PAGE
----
Concerns about UWashington IMHE Covid19 Model

Edit: After speaking with a wide range of folks, including some senior data scientists who specialize in epidemiological models, I decided to write and publish an article about what I feel are the flaws in this model, and how it should not be used for planning purposes. All my concerns are summarized here:

Hey all, full disclaimer in advance, I am not an epidemiologist nor am I a particularly skilled statistical modeler. That being said I am extremely concerned about this model from the University of Washington. According to the former FDA commissioner, Dr. Scott Gottlieb, many people in Washington are using this model for planning and prediction. This is extremely troubling to me as the methodology appears to be extremely suspect, and if it is being used for planning, I fear it will lead to a complete misallocation of resources.

I would really appreciate it if people could take a look and reply with their thoughts. Thank you and stay safe.


Here is what I find alarming:

  1. They assume that this will be contained and that as long as we have 3 of the 4 following measures in place (close schools, restrict travel, shelter in place order, close nonessential businesses) that we will follow a trajectory similar to Wuhan. Wuhan took extreme measures including a full enforced lockdown, substantial use of technology and contact tracing, masks for all, and quarantining infected individuals in the same location. To me, this assumption appears to be completely unjustifiable.
  2. They do not appear to consider the increased mortality rate from places where the healthcare system is overwhelmed. They estimate that NYC will need 11,439 ICU beds at peak, but only 718 will be available (including surge ICU beds). This leaves 10641 people who need ICU but won’t have it, and yet they predict only 798 people will die.

It looks like another professor at University of Washington, Carl Bergstrom, is also very concerned. Here are a few things he has posted:


So Dr. Birx, the White House’s Coronavirus Response Commissioner touted this model at Today’s White House Press Conference (38:22). It appears they are using it to plan their strategy. While she mentions they “assume full mitigation” she doesn’t mention that means that they are explicitly assuming we will follow the same trajectory as Wuhan and fitting a curve to that assumption.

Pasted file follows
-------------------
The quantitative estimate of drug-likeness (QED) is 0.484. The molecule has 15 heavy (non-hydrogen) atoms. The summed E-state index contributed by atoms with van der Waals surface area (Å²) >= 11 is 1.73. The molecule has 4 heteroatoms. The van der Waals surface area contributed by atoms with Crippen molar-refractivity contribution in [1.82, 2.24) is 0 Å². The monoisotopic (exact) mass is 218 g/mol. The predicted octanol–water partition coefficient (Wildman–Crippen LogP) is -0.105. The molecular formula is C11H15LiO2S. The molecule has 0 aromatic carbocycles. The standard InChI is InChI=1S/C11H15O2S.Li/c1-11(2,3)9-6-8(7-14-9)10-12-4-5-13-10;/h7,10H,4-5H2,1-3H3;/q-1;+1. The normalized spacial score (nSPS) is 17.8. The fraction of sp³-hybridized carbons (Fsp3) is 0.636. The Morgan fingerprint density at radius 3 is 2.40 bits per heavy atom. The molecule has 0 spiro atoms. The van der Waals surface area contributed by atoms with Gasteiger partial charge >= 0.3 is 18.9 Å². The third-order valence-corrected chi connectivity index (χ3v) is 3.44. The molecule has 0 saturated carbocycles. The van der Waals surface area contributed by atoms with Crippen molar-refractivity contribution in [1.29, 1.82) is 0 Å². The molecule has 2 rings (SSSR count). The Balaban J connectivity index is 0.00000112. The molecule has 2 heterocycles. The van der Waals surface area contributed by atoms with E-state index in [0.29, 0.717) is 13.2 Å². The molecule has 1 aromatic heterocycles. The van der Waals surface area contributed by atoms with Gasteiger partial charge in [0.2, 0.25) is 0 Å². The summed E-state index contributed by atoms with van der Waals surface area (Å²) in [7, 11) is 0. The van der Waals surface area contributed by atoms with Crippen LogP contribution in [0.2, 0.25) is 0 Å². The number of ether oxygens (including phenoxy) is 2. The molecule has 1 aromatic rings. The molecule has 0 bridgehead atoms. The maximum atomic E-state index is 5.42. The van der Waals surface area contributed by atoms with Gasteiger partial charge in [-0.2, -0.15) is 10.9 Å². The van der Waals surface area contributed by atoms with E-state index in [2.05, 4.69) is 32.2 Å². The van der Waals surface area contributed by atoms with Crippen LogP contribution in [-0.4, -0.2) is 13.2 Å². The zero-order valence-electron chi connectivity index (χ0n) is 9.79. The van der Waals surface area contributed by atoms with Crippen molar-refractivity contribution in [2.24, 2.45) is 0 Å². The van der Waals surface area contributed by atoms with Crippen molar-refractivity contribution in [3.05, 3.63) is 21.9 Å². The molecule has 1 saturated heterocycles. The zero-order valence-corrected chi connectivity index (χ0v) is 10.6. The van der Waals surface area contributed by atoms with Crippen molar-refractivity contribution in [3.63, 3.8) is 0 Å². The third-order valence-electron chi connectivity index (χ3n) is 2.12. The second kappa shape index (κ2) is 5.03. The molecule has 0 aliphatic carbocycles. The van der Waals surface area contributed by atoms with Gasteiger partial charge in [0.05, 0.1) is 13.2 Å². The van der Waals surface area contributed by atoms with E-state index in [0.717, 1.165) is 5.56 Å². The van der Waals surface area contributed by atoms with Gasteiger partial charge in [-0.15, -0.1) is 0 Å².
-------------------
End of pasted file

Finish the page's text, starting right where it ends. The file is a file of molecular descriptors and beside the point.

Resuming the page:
If the government plans to allocate resources based on a peak that doesn’t come, it’s going to be devastating. I’d really appreciate someone looking at this and convincing me I’m wrong, or elevating it to someone who can do something about it.

As Bergstrom notes, it’s a model for what to expect with successful suppression. That’s OK if understood. But he notes, “the shaded regions are being interpreted almost everywhere as spanning the best and worst case scenarios”.

Also, it’s a curve fit. I lack the domain expertise to know if that’s more or less robust than a full SEIR model, given the poor quality of input data right now. Happily, it’s being updated daily. I was going to say that different kinds of models will converge over time, but that’s not necessarily true. As far as I can tell this model assumes one peak, and a logistic tail-off. Bad enforcement can lead to multiple peaks.

That said, all models agree things get much worse without successful suppression. And bad enforcement quickly exceeds capacity to cope.

The code is available on GitHub, so you could modify assumptions and re-run.

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My concern is that if you project results based on the assumption of successful suppression, you will paint a picture that prevents the action necessary to actually achieve that suppression.

Again the whole model is founded on an insane assumption, and is being presented to the public without mentioning that assumption. The strongest term I’ve heard used publicly is that the model “assumes mitigation”, but the reality is that it assumes a level of mitigation on par with Wuhan. These are the actions Wuhan took, very early on, with a centralized outbreak:

  1. Suspending all public transport, including airports
  2. Public vehicles were barred from roads without special permit
  3. Officials went door to door performing health checks and isolating the sick
  4. Outings by citizens were strictly limited, and in some places curtailed entirely with only delivery for food
  5. Masks were ubiquitous in Wuhan during this period.
  6. Only residents of buildings were allowed into said buildings.

I haven’t seen this, do you have a link? The only github link I saw was to a curve fitting library they used.

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Not a crazy concern, but paradoxically, it seems this projection is being used to justify more of a response than the more dire UK projections based on no intervention. (My ad-hoc observation; I’ve no real insight into the decision-making.)

Insane assumption: the open question is whether “3 of 4 interventions” is enough to get a similar response as in Wuhan. Epidemiologists? My naive understanding is the key is to get R0 < 1. Is 3 of 4 enough? To get a similar response? Or do you need to add masks, delivered food, and health checks?

Code: hmm… it’s specifically developed for COVID-19, but you’re right it doesn’t have the data right there. Argh. Wonder if they use the default assumptions in the code when fitting.